Should Amazon Charge Sales Tax?

Borders bookstores are closing and laying off 10,700 employees.  Bookstar closed months ago.  Record stores are almost gone.  How many other retailers are going out of business not because of the recession, but because of Internet sales?  And I have to admit I love Amazon and buy most of my books there, and when I bought CDs, I bought them mainly from Amazon.  I also buy my underwear, running shoes, pet supplies and other stuff from them too.

How can people not want to shop Amazon with it’s deep discounts and no sales tax, and if you buy $25, no shipping.  It’s a lean mean selling machine.  But is Amazon and other Internet retailers good for the economy?  My state, Tennessee, like so many others is really hurting for revenue.  If everyone bought locally the state would have more sales tax and maybe more people with jobs to pay even more taxes.

Taxes are considered satanic now, but I can’t help but wonder how much Tennessee would gain if they could collect taxes from Internet retailers.  Amazon has taken a rather arrogant approach to this – fighting states every way they can not to  charge sales taxes.  I don’t know why, I’d still buy from them if they charged sales tax, they offer deep discounts that are hard to resist.

The other thing I have to ask myself, is why am I buying more online when I should be buying less?  When I visited Borders last week I was shocked by changes I saw there, a store I’ve been shopping at for years.  It’s a national company like Amazon, so why should I feel any different about it going out of business rather than Amazon?  I think one reason we don’t pay sale tax with Amazon is because they are going to set up two distribution centers in Chattanooga, employing 1200 regular and 2000 seasonal people.  But does that offset the sale tax revenue and does it make up for all the jobs lost to Amazon’s competitors?  Isn’t this the same story as Walmart, but without the big superstores?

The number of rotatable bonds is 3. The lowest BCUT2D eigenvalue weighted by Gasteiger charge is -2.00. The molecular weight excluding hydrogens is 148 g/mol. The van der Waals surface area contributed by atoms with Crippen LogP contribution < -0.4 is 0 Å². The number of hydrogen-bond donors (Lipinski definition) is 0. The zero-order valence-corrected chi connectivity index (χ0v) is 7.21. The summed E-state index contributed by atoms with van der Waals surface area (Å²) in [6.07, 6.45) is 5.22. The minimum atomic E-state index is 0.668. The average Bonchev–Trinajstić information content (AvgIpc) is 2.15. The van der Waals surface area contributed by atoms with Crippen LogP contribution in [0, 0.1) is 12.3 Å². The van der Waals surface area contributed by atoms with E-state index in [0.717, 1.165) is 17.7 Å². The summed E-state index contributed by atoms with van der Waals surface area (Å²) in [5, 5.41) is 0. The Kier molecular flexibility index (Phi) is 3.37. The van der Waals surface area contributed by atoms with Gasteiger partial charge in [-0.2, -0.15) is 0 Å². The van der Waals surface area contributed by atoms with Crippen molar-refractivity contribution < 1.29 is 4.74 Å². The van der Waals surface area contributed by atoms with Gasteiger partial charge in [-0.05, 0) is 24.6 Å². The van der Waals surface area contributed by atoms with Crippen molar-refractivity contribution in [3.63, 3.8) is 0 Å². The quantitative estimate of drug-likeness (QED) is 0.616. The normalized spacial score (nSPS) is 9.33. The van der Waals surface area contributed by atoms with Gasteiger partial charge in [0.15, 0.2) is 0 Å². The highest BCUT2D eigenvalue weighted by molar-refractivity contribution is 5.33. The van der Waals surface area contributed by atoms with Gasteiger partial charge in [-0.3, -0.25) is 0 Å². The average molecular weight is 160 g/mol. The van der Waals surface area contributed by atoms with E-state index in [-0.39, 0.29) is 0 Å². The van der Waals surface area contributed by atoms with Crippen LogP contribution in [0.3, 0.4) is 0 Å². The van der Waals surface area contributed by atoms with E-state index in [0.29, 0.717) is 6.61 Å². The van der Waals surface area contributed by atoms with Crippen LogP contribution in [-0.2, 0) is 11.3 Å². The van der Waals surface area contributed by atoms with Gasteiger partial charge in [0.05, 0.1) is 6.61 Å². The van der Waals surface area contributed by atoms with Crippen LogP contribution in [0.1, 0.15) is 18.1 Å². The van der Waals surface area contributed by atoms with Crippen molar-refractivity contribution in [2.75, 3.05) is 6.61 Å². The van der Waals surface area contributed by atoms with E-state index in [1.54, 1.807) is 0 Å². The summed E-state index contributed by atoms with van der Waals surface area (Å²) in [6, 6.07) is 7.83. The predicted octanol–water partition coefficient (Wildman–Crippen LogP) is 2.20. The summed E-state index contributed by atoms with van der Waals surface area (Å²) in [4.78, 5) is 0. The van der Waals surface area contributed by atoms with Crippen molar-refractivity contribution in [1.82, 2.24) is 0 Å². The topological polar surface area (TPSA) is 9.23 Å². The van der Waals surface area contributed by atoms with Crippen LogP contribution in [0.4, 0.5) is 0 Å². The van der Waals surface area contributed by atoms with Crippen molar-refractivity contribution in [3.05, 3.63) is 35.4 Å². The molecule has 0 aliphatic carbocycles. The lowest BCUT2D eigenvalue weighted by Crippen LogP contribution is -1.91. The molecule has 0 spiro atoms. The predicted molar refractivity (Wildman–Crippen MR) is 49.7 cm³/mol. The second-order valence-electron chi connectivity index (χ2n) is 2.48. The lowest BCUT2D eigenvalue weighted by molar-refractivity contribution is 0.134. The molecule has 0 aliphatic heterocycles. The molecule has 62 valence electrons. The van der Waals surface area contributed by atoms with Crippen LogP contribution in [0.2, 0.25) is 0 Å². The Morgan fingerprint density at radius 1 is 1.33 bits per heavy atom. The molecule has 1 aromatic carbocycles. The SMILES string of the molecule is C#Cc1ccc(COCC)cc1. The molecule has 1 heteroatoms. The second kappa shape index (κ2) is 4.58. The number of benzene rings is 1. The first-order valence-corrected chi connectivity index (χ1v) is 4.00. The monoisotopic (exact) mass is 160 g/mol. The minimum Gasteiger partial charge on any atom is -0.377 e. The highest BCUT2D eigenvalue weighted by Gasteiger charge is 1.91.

It’s way too hard to understand the subtle economics behind this issue, but I would love to see a well researched documentary on the subject.  I did find this video but it’s heavily bias.  I need to see an in-depth NOVA episode devoted to this issue.

Evidently, sometimes jobs are worth more than sale tax revenue, or so this article from The Tennessean suggests.  It hurts my head trying to understand this problem.  Should I feel good about shopping with Amazon, or should I not?  So Tennessee has made a deal and gets jobs instead of sales taxes, but what about all the other states that don’t get distribution centers?

I admit I have no answer for the question I asked at the top of the page.  Maybe it’s just too complex to answer.  Maybe I should just accept what my state law makers have decided, assuming they know best.  I don’t know.

Yet, I have one last thing to wonder about.  What if everyone bought everything they could online?  Besides book and record stores, what other kinds of merchandise can online retailers take away from local businessmen?  Mail order businesses have been around since the 19th century – do they show the limits of what people will buy sight unseen?  Could it be that book and record stores are disappearing because physical books and records are disappearing?

If that’s true, what’s going to happen to Amazon?  Well, they selling Kindles, MP3 songs and downloadable movies and TV shows.  If physical book and CD sales are down, then why do they need so many distribution centers?  Well, Amazon is selling other stuff.  I’ve also bought things like a HDMI cable, a Blu-ray player, computer parts, and TV antennas from Amazon, as well as running shoes and underwear.